What can you do?

First off, if you happen to be a designer, you are in a position of power, since you can choose to build more trustworthy user experiences. Mozilla is providing input as the World Wide Web Foundation’s Tech Policy Lab tackles deceptive design and builds trusted design patterns. If you’re a design teacher, even better - why not offer a course on behavioral science and ethical design? You might also consider joining the Responsible Computer Science Challenge community.

If you work in policy or consumer protection, ensure that existing legislation in your country is able to account for deceptive design practices online. The European Commission is currently updating its consumer protection framework and this is a great place for those in the EU to start.

And everyday internet users: If you see something, say something! Document your experiences with deceptive design and share it with your regulator (likely your consumer protection agency) or with experts. The FTC is increasingly interested in this in the U.S. The Dark Patterns Tipline encourages people to report experiences to them and UXP2 Lab is collecting data for their research corpus. You could also tweet at Harry Brignull, one of the first designers to bring attention to the issue. And of course you should reach out to us at Mozilla. In 2023 and beyond, we’ll be expanding our research and advocacy focus to deceptive design practices online. Get in touch: [email protected].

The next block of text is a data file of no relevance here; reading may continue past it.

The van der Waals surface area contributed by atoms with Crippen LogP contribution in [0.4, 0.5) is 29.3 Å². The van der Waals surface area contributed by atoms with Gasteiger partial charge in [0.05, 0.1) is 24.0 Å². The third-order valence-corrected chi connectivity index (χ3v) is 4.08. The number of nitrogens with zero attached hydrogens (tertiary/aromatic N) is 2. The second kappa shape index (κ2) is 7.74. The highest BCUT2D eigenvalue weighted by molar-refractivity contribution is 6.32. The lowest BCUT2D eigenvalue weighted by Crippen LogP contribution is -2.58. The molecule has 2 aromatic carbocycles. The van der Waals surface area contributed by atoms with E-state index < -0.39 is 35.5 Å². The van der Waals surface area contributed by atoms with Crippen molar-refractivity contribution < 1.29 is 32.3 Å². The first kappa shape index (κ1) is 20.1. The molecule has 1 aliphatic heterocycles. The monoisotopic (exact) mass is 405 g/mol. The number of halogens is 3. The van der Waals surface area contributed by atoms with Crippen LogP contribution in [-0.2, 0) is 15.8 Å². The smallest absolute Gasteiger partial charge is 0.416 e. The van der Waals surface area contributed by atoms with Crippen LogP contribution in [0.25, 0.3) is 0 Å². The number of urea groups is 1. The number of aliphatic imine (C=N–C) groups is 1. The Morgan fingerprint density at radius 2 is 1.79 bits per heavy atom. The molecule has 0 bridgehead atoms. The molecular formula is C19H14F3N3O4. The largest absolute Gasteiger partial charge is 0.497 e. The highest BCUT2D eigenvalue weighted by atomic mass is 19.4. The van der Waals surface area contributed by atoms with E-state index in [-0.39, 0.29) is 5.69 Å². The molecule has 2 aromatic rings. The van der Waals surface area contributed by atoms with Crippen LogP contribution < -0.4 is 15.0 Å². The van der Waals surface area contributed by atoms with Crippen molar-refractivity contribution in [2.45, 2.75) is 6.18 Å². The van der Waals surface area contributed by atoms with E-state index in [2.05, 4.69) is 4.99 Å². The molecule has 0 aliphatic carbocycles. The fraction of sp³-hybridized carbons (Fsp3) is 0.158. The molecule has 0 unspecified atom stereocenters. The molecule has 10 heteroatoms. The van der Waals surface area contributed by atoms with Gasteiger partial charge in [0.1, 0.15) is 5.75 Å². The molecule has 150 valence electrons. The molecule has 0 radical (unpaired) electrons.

[1] The term “Dark Patterns” is also sometimes used to describe these techniques, and it does appear in existing legislation. Mozilla and others avoid the term “dark patterns” since it reinforces the association of “dark” and “bad” tied to white supremacy. Further, deceptive design practices often involve bright and flashing colors which makes the term potentially confusing.

[2] Natasha Schüll, author of the book Addiction by Design, argues that some tech companies have borrowed techniques from the gambling industry to keep users engaged.

[3] The EU AI Act proposal specifically aims to address subliminal techniques.